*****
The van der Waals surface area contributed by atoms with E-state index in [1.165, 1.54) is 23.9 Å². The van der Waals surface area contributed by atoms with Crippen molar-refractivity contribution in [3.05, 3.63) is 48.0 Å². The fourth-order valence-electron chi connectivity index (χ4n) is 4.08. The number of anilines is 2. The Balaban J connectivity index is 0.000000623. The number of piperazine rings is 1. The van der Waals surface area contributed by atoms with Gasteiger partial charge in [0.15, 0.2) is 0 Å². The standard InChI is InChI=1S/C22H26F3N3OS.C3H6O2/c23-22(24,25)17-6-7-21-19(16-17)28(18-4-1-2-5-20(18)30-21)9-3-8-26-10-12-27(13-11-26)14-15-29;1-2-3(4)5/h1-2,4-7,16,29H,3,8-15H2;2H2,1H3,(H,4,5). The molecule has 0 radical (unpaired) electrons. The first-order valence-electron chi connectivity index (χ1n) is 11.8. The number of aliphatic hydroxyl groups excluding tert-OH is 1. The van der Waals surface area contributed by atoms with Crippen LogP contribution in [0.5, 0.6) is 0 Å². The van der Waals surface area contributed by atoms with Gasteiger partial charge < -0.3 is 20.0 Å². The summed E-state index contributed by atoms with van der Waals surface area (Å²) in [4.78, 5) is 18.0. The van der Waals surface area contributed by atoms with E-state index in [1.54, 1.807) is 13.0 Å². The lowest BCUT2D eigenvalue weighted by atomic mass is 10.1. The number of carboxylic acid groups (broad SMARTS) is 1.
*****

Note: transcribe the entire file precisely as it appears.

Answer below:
The van der Waals surface area contributed by atoms with E-state index in [1.165, 1.54) is 23.9 Å². The van der Waals surface area contributed by atoms with Crippen molar-refractivity contribution in [3.05, 3.63) is 48.0 Å². The fourth-order valence-electron chi connectivity index (χ4n) is 4.08. The number of anilines is 2. The Balaban J connectivity index is 0.000000623. The number of piperazine rings is 1. The van der Waals surface area contributed by atoms with Gasteiger partial charge in [0.15, 0.2) is 0 Å². The standard InChI is InChI=1S/C22H26F3N3OS.C3H6O2/c23-22(24,25)17-6-7-21-19(16-17)28(18-4-1-2-5-20(18)30-21)9-3-8-26-10-12-27(13-11-26)14-15-29;1-2-3(4)5/h1-2,4-7,16,29H,3,8-15H2;2H2,1H3,(H,4,5). The molecule has 0 radical (unpaired) electrons. The first-order valence-electron chi connectivity index (χ1n) is 11.8. The number of aliphatic hydroxyl groups excluding tert-OH is 1. The van der Waals surface area contributed by atoms with Crippen LogP contribution in [0.5, 0.6) is 0 Å². The van der Waals surface area contributed by atoms with Gasteiger partial charge < -0.3 is 20.0 Å². The summed E-state index contributed by atoms with van der Waals surface area (Å²) in [4.78, 5) is 18.0. The van der Waals surface area contributed by atoms with E-state index in [1.54, 1.807) is 13.0 Å². The lowest BCUT2D eigenvalue weighted by atomic mass is 10.1. The number of carboxylic acid groups (broad SMARTS) is 1.